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OpinionLetters

Letter: Grand jury secrecy a vital protection

Protesters who marched earlier face off with NYPD

Protesters who marched earlier face off with NYPD officers near One Police Plaza, Saturday, Dec. 13, 2014, as they protest in the wake of the grand jury decision not to indict a city police officer in the death of 43-year-old Staten Island resident Eric Garner, who lost consciousness during an attempted arrest this past July. Photo Credit: Craig Ruttle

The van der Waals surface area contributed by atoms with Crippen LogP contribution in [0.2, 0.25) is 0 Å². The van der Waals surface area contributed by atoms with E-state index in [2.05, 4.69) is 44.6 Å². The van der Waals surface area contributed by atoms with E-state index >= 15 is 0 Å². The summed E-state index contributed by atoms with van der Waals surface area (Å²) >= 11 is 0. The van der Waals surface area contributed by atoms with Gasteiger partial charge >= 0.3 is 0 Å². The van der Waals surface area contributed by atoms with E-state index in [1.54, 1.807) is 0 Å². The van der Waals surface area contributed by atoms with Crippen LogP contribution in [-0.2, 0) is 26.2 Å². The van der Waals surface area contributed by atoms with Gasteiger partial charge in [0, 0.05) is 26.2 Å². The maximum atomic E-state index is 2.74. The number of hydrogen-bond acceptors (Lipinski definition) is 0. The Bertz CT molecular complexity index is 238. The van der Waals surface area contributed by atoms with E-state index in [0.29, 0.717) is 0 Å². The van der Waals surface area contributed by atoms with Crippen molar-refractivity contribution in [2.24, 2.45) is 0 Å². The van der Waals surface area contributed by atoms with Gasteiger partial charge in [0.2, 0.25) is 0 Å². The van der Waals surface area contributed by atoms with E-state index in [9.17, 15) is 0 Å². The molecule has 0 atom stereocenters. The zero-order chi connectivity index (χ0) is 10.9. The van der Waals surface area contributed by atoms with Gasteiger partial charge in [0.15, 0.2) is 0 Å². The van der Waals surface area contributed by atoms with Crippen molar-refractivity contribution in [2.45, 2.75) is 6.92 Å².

I read your editorial concerning the advisability of breaching the confidentiality of the grand jury process ["Trust vital to justice system," March 23].

I recently had the privilege of serving as the foreman on a grand jury. How each member voted, to indict or to dismiss the charges, was held in the strictest confidence. That encouraged my fellow jurors and me to vote based on the evidence, not on fear of reprisals by pressure groups or the prevailing opinion of the media.

If grand jury secrecy is compromised, I fear that eventually even the jurors' names would be public. Evidence would begin to take a back seat to mob rule and media hype.

Gerald Fortsch, Smithtown

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